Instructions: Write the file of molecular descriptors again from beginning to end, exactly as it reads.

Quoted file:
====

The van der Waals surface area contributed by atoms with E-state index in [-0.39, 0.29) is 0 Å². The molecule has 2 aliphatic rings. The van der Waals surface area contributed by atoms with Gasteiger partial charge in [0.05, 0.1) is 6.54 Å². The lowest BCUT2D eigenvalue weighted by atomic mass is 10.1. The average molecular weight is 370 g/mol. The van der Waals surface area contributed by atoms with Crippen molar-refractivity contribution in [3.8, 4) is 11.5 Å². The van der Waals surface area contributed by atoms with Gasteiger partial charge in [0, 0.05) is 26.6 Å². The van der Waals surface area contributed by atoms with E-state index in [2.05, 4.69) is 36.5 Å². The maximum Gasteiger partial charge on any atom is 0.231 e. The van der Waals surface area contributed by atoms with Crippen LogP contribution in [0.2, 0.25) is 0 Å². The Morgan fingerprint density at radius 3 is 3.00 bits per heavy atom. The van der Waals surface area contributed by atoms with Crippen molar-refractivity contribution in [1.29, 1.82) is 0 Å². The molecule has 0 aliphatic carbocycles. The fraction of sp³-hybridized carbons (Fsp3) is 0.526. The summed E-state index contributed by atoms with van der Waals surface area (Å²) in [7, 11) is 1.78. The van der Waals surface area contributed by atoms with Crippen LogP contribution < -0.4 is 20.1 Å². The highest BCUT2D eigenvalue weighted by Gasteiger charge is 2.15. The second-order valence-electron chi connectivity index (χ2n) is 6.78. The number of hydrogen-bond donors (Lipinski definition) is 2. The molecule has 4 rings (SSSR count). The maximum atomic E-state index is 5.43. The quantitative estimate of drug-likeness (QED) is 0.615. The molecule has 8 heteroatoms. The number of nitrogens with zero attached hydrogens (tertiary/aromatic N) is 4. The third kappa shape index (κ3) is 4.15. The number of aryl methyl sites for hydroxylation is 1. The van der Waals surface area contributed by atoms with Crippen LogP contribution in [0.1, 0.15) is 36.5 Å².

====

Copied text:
The van der Waals surface area contributed by atoms with E-state index in [-0.39, 0.29) is 0 Å². The molecule has 2 aliphatic rings. The van der Waals surface area contributed by atoms with Gasteiger partial charge in [0.05, 0.1) is 6.54 Å². The lowest BCUT2D eigenvalue weighted by atomic mass is 10.1. The average molecular weight is 370 g/mol. The van der Waals surface area contributed by atoms with Crippen molar-refractivity contribution in [3.8, 4) is 11.5 Å². The van der Waals surface area contributed by atoms with Gasteiger partial charge in [0, 0.05) is 26.6 Å². The van der Waals surface area contributed by atoms with E-state index in [2.05, 4.69) is 36.5 Å². The maximum Gasteiger partial charge on any atom is 0.231 e. The van der Waals surface area contributed by atoms with Crippen LogP contribution in [0.2, 0.25) is 0 Å². The Morgan fingerprint density at radius 3 is 3.00 bits per heavy atom. The van der Waals surface area contributed by atoms with Crippen molar-refractivity contribution in [1.29, 1.82) is 0 Å². The molecule has 0 aliphatic carbocycles. The fraction of sp³-hybridized carbons (Fsp3) is 0.526. The summed E-state index contributed by atoms with van der Waals surface area (Å²) in [7, 11) is 1.78. The van der Waals surface area contributed by atoms with Crippen LogP contribution < -0.4 is 20.1 Å². The highest BCUT2D eigenvalue weighted by Gasteiger charge is 2.15. The second-order valence-electron chi connectivity index (χ2n) is 6.78. The number of hydrogen-bond donors (Lipinski definition) is 2. The molecule has 4 rings (SSSR count). The maximum atomic E-state index is 5.43. The quantitative estimate of drug-likeness (QED) is 0.615. The molecule has 8 heteroatoms. The number of nitrogens with zero attached hydrogens (tertiary/aromatic N) is 4. The third kappa shape index (κ3) is 4.15. The number of aryl methyl sites for hydroxylation is 1. The van der Waals surface area contributed by atoms with Crippen LogP contribution in [0.1, 0.15) is 36.5 Å².